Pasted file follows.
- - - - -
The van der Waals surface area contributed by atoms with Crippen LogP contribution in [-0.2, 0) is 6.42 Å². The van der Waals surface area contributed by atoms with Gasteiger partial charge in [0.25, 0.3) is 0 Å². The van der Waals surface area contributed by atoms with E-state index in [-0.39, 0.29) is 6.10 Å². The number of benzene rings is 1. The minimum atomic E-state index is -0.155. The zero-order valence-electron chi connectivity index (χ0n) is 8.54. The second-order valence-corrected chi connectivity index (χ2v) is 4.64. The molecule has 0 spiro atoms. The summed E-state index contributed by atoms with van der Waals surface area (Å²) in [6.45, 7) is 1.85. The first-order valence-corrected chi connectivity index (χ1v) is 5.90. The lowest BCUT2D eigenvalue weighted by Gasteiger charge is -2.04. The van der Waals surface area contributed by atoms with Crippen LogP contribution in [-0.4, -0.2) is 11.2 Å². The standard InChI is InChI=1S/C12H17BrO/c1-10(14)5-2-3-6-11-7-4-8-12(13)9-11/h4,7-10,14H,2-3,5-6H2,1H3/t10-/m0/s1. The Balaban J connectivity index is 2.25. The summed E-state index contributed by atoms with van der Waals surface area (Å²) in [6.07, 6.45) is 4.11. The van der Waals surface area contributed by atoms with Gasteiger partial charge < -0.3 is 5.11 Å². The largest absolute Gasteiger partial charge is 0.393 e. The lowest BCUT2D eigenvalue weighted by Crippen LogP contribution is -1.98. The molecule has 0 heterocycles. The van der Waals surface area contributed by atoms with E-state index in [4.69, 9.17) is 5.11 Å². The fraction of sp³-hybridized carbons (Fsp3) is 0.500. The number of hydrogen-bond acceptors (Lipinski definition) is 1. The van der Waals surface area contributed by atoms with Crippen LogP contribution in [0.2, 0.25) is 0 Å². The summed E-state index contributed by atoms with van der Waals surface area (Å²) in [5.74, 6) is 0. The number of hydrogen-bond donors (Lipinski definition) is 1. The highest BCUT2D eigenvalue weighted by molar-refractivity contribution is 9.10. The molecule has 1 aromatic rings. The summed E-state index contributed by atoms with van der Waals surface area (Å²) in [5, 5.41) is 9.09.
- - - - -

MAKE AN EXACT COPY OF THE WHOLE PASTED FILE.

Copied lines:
The van der Waals surface area contributed by atoms with Crippen LogP contribution in [-0.2, 0) is 6.42 Å². The van der Waals surface area contributed by atoms with Gasteiger partial charge in [0.25, 0.3) is 0 Å². The van der Waals surface area contributed by atoms with E-state index in [-0.39, 0.29) is 6.10 Å². The number of benzene rings is 1. The minimum atomic E-state index is -0.155. The zero-order valence-electron chi connectivity index (χ0n) is 8.54. The second-order valence-corrected chi connectivity index (χ2v) is 4.64. The molecule has 0 spiro atoms. The summed E-state index contributed by atoms with van der Waals surface area (Å²) in [6.45, 7) is 1.85. The first-order valence-corrected chi connectivity index (χ1v) is 5.90. The lowest BCUT2D eigenvalue weighted by Gasteiger charge is -2.04. The van der Waals surface area contributed by atoms with Crippen LogP contribution in [-0.4, -0.2) is 11.2 Å². The standard InChI is InChI=1S/C12H17BrO/c1-10(14)5-2-3-6-11-7-4-8-12(13)9-11/h4,7-10,14H,2-3,5-6H2,1H3/t10-/m0/s1. The Balaban J connectivity index is 2.25. The summed E-state index contributed by atoms with van der Waals surface area (Å²) in [6.07, 6.45) is 4.11. The van der Waals surface area contributed by atoms with Gasteiger partial charge < -0.3 is 5.11 Å². The largest absolute Gasteiger partial charge is 0.393 e. The lowest BCUT2D eigenvalue weighted by Crippen LogP contribution is -1.98. The molecule has 0 heterocycles. The van der Waals surface area contributed by atoms with E-state index in [4.69, 9.17) is 5.11 Å². The fraction of sp³-hybridized carbons (Fsp3) is 0.500. The number of hydrogen-bond acceptors (Lipinski definition) is 1. The van der Waals surface area contributed by atoms with Crippen LogP contribution in [0.2, 0.25) is 0 Å². The summed E-state index contributed by atoms with van der Waals surface area (Å²) in [5.74, 6) is 0. The number of hydrogen-bond donors (Lipinski definition) is 1. The highest BCUT2D eigenvalue weighted by molar-refractivity contribution is 9.10. The molecule has 1 aromatic rings. The summed E-state index contributed by atoms with van der Waals surface area (Å²) in [5, 5.41) is 9.09.